The Representative Town Meeting spent almost an hour Monday asking the Board of Education about the responsibilities of the proposed $75,000 campus monitors and the effectiveness of the computer monitoring systems.

However, near the end of the length discussion, Board of Education Chairman Elizabeth Hagerty-Ross told the RTM that whether or not it approved the appropriation, the board would find the money somehow to pay for what it believes is the No. 1 priority for the schools.

"We will find the money," Hagerty-Ross said. "Whether it's deferring library purchases, paper or books."

RTM member Bruce Orr, D-3, made a motion to separate the entire resolution into two parts: $269,000 for technical and hardware purchases, like the cameras and PA system, and $75,000 for the hiring of campus monitors.

Both parts of the resolution were passed.

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Discussion centered on both parts of the resolution as RTM members posed questions about who would monitor the security cameras and the frequency of monitoring.

Police, the campus monitors and select other people within the schools will be able to monitor the cameras through remote access via a laptop, according to Superintendent Stephen Falcone. But the cameras won't be watched around the clock, Falcone said. The cameras, as well as the proposed campus monitors, will act as extra eyes in the schools.

"The cameras aren't foolproof," Falcone said, adding that the campus monitors will have many other roles in the school besides monitoring the cameras.

"If an incident does arise, the police department has the ability to tap into the wireless service and be able to pull up the cameras at the school," Hagerty-Ross said.

The Board of Education hopes to hire and implement the campus monitors within two to three weeks. Hagerty-Ross and Falcone said the monitors would have backgrounds and interest in security and would have interpersonal skills. They eventually would be integrated within the schools and become a staff member that students and staff look to for support.

The monitors have been a topic of debate since the Board of Education proposed them just over a month ago. They would replace the volunteer parents who sit at desks at the front of the schools and would serve as an extra pair of eyes.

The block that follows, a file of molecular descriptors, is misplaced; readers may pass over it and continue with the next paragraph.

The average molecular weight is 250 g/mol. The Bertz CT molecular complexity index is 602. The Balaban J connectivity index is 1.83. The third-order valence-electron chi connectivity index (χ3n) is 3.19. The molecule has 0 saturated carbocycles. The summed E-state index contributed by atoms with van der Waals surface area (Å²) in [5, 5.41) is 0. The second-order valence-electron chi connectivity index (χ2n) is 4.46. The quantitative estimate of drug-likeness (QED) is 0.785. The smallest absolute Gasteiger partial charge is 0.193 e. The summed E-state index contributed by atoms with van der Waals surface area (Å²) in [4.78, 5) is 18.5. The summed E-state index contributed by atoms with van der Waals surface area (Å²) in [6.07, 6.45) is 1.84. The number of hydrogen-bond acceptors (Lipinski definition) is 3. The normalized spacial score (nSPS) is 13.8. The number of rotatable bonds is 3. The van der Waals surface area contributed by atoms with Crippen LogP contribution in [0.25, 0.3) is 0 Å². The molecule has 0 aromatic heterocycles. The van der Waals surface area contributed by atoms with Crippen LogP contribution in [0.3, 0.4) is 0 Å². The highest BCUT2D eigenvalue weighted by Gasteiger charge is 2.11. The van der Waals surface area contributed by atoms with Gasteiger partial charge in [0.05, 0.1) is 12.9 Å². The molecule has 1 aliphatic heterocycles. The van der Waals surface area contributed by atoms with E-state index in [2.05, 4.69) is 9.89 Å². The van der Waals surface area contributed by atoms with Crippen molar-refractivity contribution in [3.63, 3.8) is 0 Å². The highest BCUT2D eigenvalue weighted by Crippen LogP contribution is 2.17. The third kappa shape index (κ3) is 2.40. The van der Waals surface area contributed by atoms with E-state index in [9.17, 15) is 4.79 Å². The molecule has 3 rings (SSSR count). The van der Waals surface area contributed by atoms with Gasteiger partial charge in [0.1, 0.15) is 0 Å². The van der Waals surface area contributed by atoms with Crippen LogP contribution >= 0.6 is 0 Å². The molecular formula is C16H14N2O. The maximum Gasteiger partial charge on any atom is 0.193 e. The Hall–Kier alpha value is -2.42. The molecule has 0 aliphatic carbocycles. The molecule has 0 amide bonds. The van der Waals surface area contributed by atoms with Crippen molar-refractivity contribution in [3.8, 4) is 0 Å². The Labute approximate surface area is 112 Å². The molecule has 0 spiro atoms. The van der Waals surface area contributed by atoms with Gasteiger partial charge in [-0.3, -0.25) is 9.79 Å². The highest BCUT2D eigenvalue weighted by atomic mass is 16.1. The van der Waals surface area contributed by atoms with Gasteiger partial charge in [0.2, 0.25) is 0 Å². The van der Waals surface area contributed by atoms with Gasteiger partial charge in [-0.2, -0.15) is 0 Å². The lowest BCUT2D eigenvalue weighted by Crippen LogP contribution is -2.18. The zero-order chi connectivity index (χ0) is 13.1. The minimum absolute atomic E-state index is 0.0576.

Four monitors at the high school have been in place for years and Falcone often talks of their importance and that they are in place to spot the first sign of an issue within a school.

There is already $156,000 in the 2013-14 proposed budget for campus monitors.

RTM member Bob Kernan of District 3 told the RTM that he understood the resistance to implement new staff in the schools but that there is a risk that comes along with splitting the resolution into two parts: campus monitors, and technology and hardware upgrades.

"We risk giving the Board of Education half of a program," Kernan said. "What they need is a whole program."

John Bolton, former Board of Education chairman, said he felt the proposal for school security was "worthy."

"The security at the schools are weak," Bolton said. "It can be better." He added that the proposed security measures for the schools are not perfect and can always be better.

Bolton also added that these security measures aren't intended to stop a situation like Newtown, where 20 children and six adults were shot and killed at Sandy Hook Elementary School on Dec. 14.

Many parents from the various districts expressed their feelings about the monitors and monitoring systems. One mother asked what kind of security will be available during recess when she feels her children are most exposed.

Falcone assured the woman that it's not just the campus monitors who are in charge of ensuring a safe environment in the schools but that responsibilities fall upon the shoulders of all of the teachers and other staff.

"This is our house," Falcone said.

In other actions, the RTM approved the amendments to Darien's Charter, Chapter VIII, regarding Building and Zoning officials and the Building Board of Appeals.

It approved the $518,000 appropriation for the oil tank projects at the seven public schools.

It also approved $202,652.47 to the Board of Education for covering delinquent Darien public school sewer service expenses. The Board of Education challenged the sewer taxes for three years, during which time it returned $350,000 of unspent money to the town.

And finally, it approved $250,000 for Storm Sandy Special Revenue Fund.

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